In School's Shake-Up Is Embraced by the President, the New York Times reports of a surprising rift between President Obama and one of his staunchest allies in the campaign, namely teachers. From the article:
A Rhode Island school board’s decision to fire the entire faculty of a poorly performing school, and President Obama’s endorsement of the action, has stirred a storm of reaction nationwide, with teachers condemning it as an insult and conservatives hailing it as a watershed moment of school accountability.
The decision by school authorities in Central Falls to fire the 93 teachers and staff members has assumed special significance because hundreds of other school districts across the nation could face similarly hard choices in coming weeks, as a $3.5 billion federal school turnaround program kicks into gear.
Let's understand the set-up here. The reason for Federal interest in this matter is a relatively small program. There is a creeping Federalization of education in the same manner as in healthcare. This began long ago, continued under the prior administration, and as usual serves to aggrandize D. C.
The surprise twist here is that perhaps the otherwise most pro-labor administration in decades has taken this stance. From the article:
Mr. Obama’s endorsement of the Rhode Island board’s tough action infuriated many of the four million members of the two national teachers’ unions, thousands of whom campaigned vigorously for him in 2008.
“I ripped the Obama sticker off of my truck,” said Zeph Capo, a midlevel official at the Houston Federation of Teachers who trains classroom teachers. “We worked hard for this man, we talked to our neighbors and our fellow teachers about why we should support him, and we’re having to dig the knife out of our back.”
Officials at the two unions, the National Education Association and the American Federation of Teachers, were so angry in the hours after Mr. Obama first endorsed the firings that an irreconcilable break with the administration seemed possible, perhaps bruising Democrats’ electoral chances in November.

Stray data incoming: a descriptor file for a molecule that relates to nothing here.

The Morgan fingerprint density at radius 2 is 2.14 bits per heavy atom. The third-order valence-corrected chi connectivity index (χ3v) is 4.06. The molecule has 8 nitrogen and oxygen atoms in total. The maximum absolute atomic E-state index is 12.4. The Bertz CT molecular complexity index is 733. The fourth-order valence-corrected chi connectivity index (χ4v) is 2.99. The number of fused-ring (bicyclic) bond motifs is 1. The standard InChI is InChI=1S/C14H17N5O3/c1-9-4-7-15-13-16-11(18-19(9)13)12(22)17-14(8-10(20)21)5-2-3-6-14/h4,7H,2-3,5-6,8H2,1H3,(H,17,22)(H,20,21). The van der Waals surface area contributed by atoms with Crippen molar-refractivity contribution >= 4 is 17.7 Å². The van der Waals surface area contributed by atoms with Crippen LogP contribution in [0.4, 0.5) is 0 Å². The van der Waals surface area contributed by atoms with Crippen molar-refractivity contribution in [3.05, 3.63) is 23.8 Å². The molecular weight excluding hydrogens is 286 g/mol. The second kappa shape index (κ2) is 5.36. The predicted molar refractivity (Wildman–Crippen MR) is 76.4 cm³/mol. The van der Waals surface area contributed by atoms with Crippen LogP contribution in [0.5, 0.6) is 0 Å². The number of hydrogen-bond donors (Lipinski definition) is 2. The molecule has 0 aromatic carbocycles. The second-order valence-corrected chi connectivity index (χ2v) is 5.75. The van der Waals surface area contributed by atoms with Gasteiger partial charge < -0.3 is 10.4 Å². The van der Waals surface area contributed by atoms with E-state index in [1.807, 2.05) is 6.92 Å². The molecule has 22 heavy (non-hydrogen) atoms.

The President somehow has concluded that rather than students or their families not being up to the task, somehow blame for student underperformance falls on the educators:
“If a school continues to fail its students year after year after year, if it doesn’t show signs of improvement, then there’s got to be a sense of accountability,” Mr. Obama said. “And that’s what happened in Rhode Island last week.”
Unsurprisingly, pinning the blame on the allegedly uncaring, incompetent teachers was not popular amongst them:
National union officials were shocked.
“Teachers were taken aback — and profoundly disappointed,” said Randi Weingarten, president of the American Federation of Teachers. “Teachers will watch carefully whether Washington, the states and local districts will be partners that help us do our job or whether they’ll be scapegoating and demonizing.” . . .
Union officials said the administration’s stance on the Rhode Island firings seemed to put it on the side of management in what unions see as basically a labor dispute.
My quick conclusion is consistent with my prediction in December 2008, when I joined the ranks of financial bloggers, that the administration would be one of continuity with G W Bush's regarding the bailouts and attendant horrors, notwithstanding differences on abortion and other social issues.
In other words, there is one permanent statist Establishment in Washington, dedicated to its own growth and self-preservation. Thus, the allegedly conservative G W Bush administration grew the Federal role in local education by partnering with Ted Kennedy and other Dems with "No Child Left Behind" and then fought hard for the centrist position of expansion of Medicare with the Part D drug bill. Similarly, Barack Obama has once against allied with the prior administration in favoring greater Federal power over alleged pro-labor principle.
Who would have thought that Barack Obama would favor a "No Teacher Left Standing" position?
As has happened before, Bill Clinton's words have been proven untrue or at least overly slick. The era of
big government is not over.
Whether it involves raining death from the air upon citizens of Pakistan (and foreign fighters and their families, to be sure), with which we are not at war and who are not threatening us or using a "Great Recession" to vastly expand Federal spending (with plans for taxes to follow), the labor dispute in a small part of the smallest state is but one example of the Bushbama Continuity's essence, namely that of greater and greater power for the army of pols and bureaucrats in Washington and whichever allies are of greatest value for the nonce. The tilt toward Big Finance will end when and if it is politically inconvenient. The current tilt against labor will end soon, as well, as the Democratic Party cannot afford another 1984 when pro-labor Macomb County voters became Reagan Democrats. Ultimately this tiff between natural allies will be solved the way Washington usually solves things, which is by printing money and rewarding the aggrieved ally with taxpayer money.
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